Security camera hack exposes thousands of video feeds
A security camera hack at an IoT startup exposed the live video feeds and the stored data of thousands of customers. In this article, we’ll talk about the breach and explain how it happened. We’ll also tell you how to make your own home security cameras safer.
Background to the incident
This week, hackers breached the network of IoT security camera start-up Verkada. The company provides web-accessible video surveillance for businesses, healthcare facilities, financial institutions, schools, and governments.
During the incident, approximately 150,000 security cameras were compromised, affecting the thousands of organizations that use Verkada’s services. The hackers were able to access live video feeds from restricted areas monitored by Verkada cameras. In addition, they were able to view users’ archived video and images. The breach affected organizations both large and small, including such famous names as Tesla and web infrastructure giant Cloudflare.
Who was behind the Verkada security camera hack?
The “good news” in this story is that the hackers didn’t really want to harm Verkada’s customers. According to reports, they were simply “hacktivists” who wanted to call attention to the prevalence of surveillance in modern life.
In terms of how the breach went down, the hackers themselves provided the details. Tillie Kottmann, a member of the group who spoke to the media, says that they discovered login details for a Verkada admin account exposed on the web. Armed with those credentials, they were able to enter Verkada’s corporate network — and use many of the company’s internal administrative tools. Because they had privileged access, the hackers could see customers’ live video feeds, and download archived video as well.
After the breach, the group shared the details of their successful hack with the media. Verkada, for its part, contained the breach within a day or so of the initial intrusion.
How to prevent home security camera hacks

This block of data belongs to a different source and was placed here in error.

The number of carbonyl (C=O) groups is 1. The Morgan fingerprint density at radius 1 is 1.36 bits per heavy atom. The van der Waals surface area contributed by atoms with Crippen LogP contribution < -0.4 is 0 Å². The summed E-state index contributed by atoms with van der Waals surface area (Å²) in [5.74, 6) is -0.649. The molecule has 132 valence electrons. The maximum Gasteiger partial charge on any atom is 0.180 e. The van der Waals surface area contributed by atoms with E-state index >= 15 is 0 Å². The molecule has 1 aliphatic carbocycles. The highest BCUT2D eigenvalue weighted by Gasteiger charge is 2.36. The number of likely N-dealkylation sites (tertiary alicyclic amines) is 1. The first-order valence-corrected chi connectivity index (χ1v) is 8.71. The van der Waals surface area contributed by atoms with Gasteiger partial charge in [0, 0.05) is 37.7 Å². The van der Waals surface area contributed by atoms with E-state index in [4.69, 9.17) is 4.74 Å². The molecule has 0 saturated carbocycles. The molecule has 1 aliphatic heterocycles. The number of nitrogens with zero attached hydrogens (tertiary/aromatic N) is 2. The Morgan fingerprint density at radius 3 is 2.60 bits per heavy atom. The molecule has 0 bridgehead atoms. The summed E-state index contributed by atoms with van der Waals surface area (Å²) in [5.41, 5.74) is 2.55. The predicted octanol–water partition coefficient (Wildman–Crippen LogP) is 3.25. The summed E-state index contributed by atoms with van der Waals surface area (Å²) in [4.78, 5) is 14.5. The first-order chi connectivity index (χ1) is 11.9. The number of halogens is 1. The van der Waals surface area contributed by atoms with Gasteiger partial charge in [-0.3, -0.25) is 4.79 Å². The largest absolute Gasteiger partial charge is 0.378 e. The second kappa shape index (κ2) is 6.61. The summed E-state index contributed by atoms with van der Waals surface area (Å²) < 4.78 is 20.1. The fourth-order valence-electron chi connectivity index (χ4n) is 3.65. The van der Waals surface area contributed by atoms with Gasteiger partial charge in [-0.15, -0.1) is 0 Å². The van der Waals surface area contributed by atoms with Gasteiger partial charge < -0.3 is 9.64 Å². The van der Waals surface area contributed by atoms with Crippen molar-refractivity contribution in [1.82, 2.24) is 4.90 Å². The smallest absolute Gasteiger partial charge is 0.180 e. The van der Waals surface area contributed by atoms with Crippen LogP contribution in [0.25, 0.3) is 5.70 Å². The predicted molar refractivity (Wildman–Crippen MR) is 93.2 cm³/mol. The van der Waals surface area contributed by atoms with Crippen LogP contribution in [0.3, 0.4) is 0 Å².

The Verkada security camera hack primarily affected organizations, not individuals. However, many people use IoT security cameras in their homes. And these can be just as vulnerable to hacking (if not more so) than the cameras in the Verkada hack.
So what steps can home users take to prevent hackers from accessing their home security cameras? Here are 3 basic recommendations:
Choose IoT products carefully
IoT devices in general have a poor reputation for security. There are several reasons for this. For one thing, many smart device manufacturers are new to the business, and have limited experience with cybersecurity. IoT “things” also tend to be hot sellers, leading many manufacturers to cut corners on secure development in the rush to get their products to market. Unfortunately, all of this can result in highly vulnerable devices. If you’re considering an IoT home security camera, use our IoT buyer’s guide to make sure you’re getting the safest option possible.
Set up IoT devices for security
The Verkada hack happened because someone left admin credentials exposed to the web. Unfortunately, many home users of IoT devices make similar mistakes. They don’t change their devices’ default login credentials, or they use weak, easily guessed passwords. They leave IoT devices exposed to the open web unnecessarily. And they fail to take the most basic precautions required to set up a smart home for security. If you’re going to bring a web-accessible smart device into your home, whether it’s a security camera or anything else, make sure you’re following best practices for secure IoT device setup.
Use end-to-end encryption
Some home security camera manufacturers offer end-to-end encryption (E2EE) for video. Video protected by E2EE can’t be viewed by third parties — even if they work at the companies whose servers are handling the video. This is because the encryption keys needed to “unscramble” the encrypted data are only stored on the security camera itself and the trusted device used to access the video. As of January 2021, Amazon’s Ring home security cameras have started to offer E2EE to some users (the full rollout of the feature is expected in the future). Users of Apple HomeKit Secure Video are already protected by E2EE. In addition, because HomeKit processes video locally on a “home hub” device, instead of on Apple’s servers, HomeKit users can still take advantage of features like face recognition and event detection without sacrificing E2EE.
If you use IoT home security cameras, follow the recommendations above to protect yourself from a potential hack. If you’d like to hear a discussion about the growing phenomenon of neighborhood security cameras, and some of the concerns that these are causing, have a listen to Episode 154 of The Checklist podcast.